Monday, March 28, 2011

Longest Day of My Life

Thursday, March 24 will go on record as the longest day of my life. It started for me around 8 a.m. in Beijing and ended as my head hit the pillow 28 hours later at midnight in the Eastern time zone. In the days since then, I've fended off a cold and jet lag, but am glad to finally have the opportunity to blog about my experiences in China.

China has long been one of those places which I've simultaneously wanted to visit and been afraid to visit. Since coming back, I've told people that I was glad to go, but am glad to be home. Part of my anticipation of the entire China experience hinged on China being a significant (and growing) part of the world economy. It's impossible to ignore an economy that both accounts for a significant number of sales worldwide and is growing at a faster rate than most other countries. To not have any clue about China is akin to an ostrich burying its head in the sand.

At the same time, I had been told to prepare to be shocked. All sorts of stories and tales prefaced my China visit, and the scariest fear of all was that I didn't speak a lick of Mandarin - nor could I piece together meaning from root words and recognition of letter combinations.

As it turns out, China was as shocking as it was familiar. People were manually digging holes as we walked out of the very modern subway. Everywhere there are signs of growth and a modern economy amongst remnants of an agrarian society. I got the impression from "talking" with a gentleman on the train that most Chinese people work in factories. (I use "talking" because I didn't speak Mandarin and he didn't speak much English, but through a combination of charades and the phrase book in my Lonely Planet guide and his limited English, we managed to communicate. Also, it seems obvious that everyone works in factories, given that pretty much everything is made in China these days, but it's not something that you see if you don't visit a factory.) At the same time, the Chinese people that we really hung out with were those we'd come to know through various MBA programs and exchanges, so they all had corporate marketing jobs.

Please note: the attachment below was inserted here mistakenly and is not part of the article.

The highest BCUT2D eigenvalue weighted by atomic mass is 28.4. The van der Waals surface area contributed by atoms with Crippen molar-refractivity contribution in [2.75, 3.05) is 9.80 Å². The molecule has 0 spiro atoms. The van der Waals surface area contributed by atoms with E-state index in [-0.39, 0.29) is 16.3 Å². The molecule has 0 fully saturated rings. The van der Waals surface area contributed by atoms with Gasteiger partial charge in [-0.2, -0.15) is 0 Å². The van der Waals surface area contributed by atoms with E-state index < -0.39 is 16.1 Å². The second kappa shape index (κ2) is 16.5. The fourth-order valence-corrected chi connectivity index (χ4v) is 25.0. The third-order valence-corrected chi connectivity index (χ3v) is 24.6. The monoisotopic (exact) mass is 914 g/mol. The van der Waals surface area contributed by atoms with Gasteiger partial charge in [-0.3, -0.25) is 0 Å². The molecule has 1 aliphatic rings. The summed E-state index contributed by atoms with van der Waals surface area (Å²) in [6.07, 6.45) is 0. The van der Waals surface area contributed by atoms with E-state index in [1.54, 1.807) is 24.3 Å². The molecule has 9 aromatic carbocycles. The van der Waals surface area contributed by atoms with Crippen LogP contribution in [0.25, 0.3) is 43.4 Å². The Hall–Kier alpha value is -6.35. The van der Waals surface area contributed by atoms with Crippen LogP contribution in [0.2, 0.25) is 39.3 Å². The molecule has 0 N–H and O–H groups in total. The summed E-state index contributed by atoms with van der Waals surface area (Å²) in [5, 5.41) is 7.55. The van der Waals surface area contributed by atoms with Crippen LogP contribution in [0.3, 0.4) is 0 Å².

What surprised me is that it wasn't the language barrier or cultural barrier that made me eager to leave China. As is the case when I visit countries where I sort of know the language, my Mandarin improved over my time in China, and I'm sure that with more time, that frustration would have gone away. Even though there were many subtle cultural differences (well, and obvious ones!), we grew accustomed to the way things were done and adapted accordingly. It's these subtleties that make travel fun and add a rich texture to visiting new places. If all you are seeking is to see the Great Wall or Forbidden City, there are certainly museums that will accomplish this... travel is about finding a way to be immersed in the culture.

In fact, what made me eager to leave China was the pollution and the cigarette smoke everywhere. The other thing that became wearisome was that even though I love Chinese food, I got tired of ordering primarily off of pictures on a menu. While I am sure that I will eat Chinese food again soon, I was definitely excited about ordering a sandwich after landing in JFK.

All in all, I'm glad that I went to China. I'm glad that a friend had already booked the flight and I wasn't tempted to head off on a tropical vacation or yet another trip to Europe. I'm glad that I went when I did - when there were classmates to meet up with and exchange students to show us around. Most importantly, even as I was there, I saw tremendous signs of growth and worry that the China of today may not be there in the next few years. I remember talking to a lady who moved from China six years ago... when I asked her if she missed it, she said that the China that is now is not the same China she left.

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